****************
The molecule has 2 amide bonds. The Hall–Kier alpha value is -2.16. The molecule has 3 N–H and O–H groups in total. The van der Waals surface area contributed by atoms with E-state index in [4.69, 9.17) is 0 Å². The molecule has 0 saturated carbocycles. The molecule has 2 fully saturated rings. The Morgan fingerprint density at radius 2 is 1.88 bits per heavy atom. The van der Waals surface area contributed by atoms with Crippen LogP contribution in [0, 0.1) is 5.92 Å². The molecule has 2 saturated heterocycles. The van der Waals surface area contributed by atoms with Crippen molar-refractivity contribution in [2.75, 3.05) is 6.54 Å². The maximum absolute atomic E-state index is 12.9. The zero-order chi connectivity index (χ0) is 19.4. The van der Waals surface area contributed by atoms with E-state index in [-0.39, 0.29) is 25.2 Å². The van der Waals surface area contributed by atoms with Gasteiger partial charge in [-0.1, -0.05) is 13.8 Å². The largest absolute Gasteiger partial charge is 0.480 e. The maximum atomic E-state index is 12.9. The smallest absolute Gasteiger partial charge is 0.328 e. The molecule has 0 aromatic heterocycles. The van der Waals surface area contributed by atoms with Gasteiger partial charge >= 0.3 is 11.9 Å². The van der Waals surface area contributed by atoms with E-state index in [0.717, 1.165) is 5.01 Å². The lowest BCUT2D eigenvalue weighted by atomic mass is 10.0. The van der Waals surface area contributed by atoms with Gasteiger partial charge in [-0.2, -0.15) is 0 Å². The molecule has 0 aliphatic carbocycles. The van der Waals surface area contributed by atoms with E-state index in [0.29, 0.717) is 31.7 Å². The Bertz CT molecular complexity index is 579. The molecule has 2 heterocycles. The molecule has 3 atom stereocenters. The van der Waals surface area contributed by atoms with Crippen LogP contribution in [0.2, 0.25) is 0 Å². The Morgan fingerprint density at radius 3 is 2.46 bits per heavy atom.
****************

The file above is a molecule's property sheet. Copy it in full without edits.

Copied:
The molecule has 2 amide bonds. The Hall–Kier alpha value is -2.16. The molecule has 3 N–H and O–H groups in total. The van der Waals surface area contributed by atoms with E-state index in [4.69, 9.17) is 0 Å². The molecule has 0 saturated carbocycles. The molecule has 2 fully saturated rings. The Morgan fingerprint density at radius 2 is 1.88 bits per heavy atom. The van der Waals surface area contributed by atoms with Crippen LogP contribution in [0, 0.1) is 5.92 Å². The molecule has 2 saturated heterocycles. The van der Waals surface area contributed by atoms with Crippen molar-refractivity contribution in [2.75, 3.05) is 6.54 Å². The maximum absolute atomic E-state index is 12.9. The zero-order chi connectivity index (χ0) is 19.4. The van der Waals surface area contributed by atoms with E-state index in [-0.39, 0.29) is 25.2 Å². The van der Waals surface area contributed by atoms with Gasteiger partial charge in [-0.1, -0.05) is 13.8 Å². The largest absolute Gasteiger partial charge is 0.480 e. The maximum atomic E-state index is 12.9. The smallest absolute Gasteiger partial charge is 0.328 e. The molecule has 0 aromatic heterocycles. The van der Waals surface area contributed by atoms with Gasteiger partial charge >= 0.3 is 11.9 Å². The van der Waals surface area contributed by atoms with E-state index in [0.717, 1.165) is 5.01 Å². The lowest BCUT2D eigenvalue weighted by atomic mass is 10.0. The van der Waals surface area contributed by atoms with Gasteiger partial charge in [-0.2, -0.15) is 0 Å². The molecule has 0 aliphatic carbocycles. The van der Waals surface area contributed by atoms with E-state index in [0.29, 0.717) is 31.7 Å². The Bertz CT molecular complexity index is 579. The molecule has 2 heterocycles. The molecule has 3 atom stereocenters. The van der Waals surface area contributed by atoms with Crippen LogP contribution in [0.2, 0.25) is 0 Å². The Morgan fingerprint density at radius 3 is 2.46 bits per heavy atom.